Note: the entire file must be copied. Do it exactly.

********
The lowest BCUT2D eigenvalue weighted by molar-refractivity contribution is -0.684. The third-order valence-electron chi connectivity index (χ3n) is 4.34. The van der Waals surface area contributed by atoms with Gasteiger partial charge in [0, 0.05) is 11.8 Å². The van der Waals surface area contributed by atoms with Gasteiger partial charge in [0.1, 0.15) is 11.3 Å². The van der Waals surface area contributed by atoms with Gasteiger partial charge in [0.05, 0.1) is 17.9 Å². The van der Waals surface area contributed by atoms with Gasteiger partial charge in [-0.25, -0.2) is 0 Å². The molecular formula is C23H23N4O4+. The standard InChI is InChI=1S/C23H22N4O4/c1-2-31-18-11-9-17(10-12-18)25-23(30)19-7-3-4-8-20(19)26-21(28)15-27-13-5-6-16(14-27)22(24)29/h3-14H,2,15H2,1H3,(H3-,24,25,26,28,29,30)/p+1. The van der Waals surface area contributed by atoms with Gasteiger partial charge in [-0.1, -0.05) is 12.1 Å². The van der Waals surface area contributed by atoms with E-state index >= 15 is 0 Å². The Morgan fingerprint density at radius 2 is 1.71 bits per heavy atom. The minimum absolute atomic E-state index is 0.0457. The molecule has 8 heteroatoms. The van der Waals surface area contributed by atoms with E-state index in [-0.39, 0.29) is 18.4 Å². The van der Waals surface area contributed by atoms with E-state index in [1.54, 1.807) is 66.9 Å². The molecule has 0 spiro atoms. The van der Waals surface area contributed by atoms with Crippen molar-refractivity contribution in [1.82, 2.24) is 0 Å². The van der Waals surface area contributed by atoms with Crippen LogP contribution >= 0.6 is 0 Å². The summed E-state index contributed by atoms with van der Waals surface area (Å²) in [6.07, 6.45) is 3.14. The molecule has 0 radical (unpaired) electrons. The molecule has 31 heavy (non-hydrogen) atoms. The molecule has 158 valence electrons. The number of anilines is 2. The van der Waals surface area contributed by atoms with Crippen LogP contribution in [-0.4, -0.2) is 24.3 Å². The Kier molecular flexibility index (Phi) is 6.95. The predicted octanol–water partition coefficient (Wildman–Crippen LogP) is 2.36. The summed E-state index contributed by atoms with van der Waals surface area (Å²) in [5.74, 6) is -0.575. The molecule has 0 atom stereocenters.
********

The lowest BCUT2D eigenvalue weighted by molar-refractivity contribution is -0.684. The third-order valence-electron chi connectivity index (χ3n) is 4.34. The van der Waals surface area contributed by atoms with Gasteiger partial charge in [0, 0.05) is 11.8 Å². The van der Waals surface area contributed by atoms with Gasteiger partial charge in [0.1, 0.15) is 11.3 Å². The van der Waals surface area contributed by atoms with Gasteiger partial charge in [0.05, 0.1) is 17.9 Å². The van der Waals surface area contributed by atoms with Gasteiger partial charge in [-0.25, -0.2) is 0 Å². The molecular formula is C23H23N4O4+. The standard InChI is InChI=1S/C23H22N4O4/c1-2-31-18-11-9-17(10-12-18)25-23(30)19-7-3-4-8-20(19)26-21(28)15-27-13-5-6-16(14-27)22(24)29/h3-14H,2,15H2,1H3,(H3-,24,25,26,28,29,30)/p+1. The van der Waals surface area contributed by atoms with Gasteiger partial charge in [-0.1, -0.05) is 12.1 Å². The van der Waals surface area contributed by atoms with E-state index >= 15 is 0 Å². The Morgan fingerprint density at radius 2 is 1.71 bits per heavy atom. The minimum absolute atomic E-state index is 0.0457. The molecule has 8 heteroatoms. The van der Waals surface area contributed by atoms with E-state index in [-0.39, 0.29) is 18.4 Å². The van der Waals surface area contributed by atoms with E-state index in [1.54, 1.807) is 66.9 Å². The molecule has 0 spiro atoms. The van der Waals surface area contributed by atoms with Crippen molar-refractivity contribution in [1.82, 2.24) is 0 Å². The van der Waals surface area contributed by atoms with Crippen LogP contribution >= 0.6 is 0 Å². The summed E-state index contributed by atoms with van der Waals surface area (Å²) in [6.07, 6.45) is 3.14. The molecule has 0 radical (unpaired) electrons. The molecule has 31 heavy (non-hydrogen) atoms. The molecule has 158 valence electrons. The number of anilines is 2. The van der Waals surface area contributed by atoms with Crippen LogP contribution in [-0.4, -0.2) is 24.3 Å². The Kier molecular flexibility index (Phi) is 6.95. The predicted octanol–water partition coefficient (Wildman–Crippen LogP) is 2.36. The summed E-state index contributed by atoms with van der Waals surface area (Å²) in [5.74, 6) is -0.575. The molecule has 0 atom stereocenters.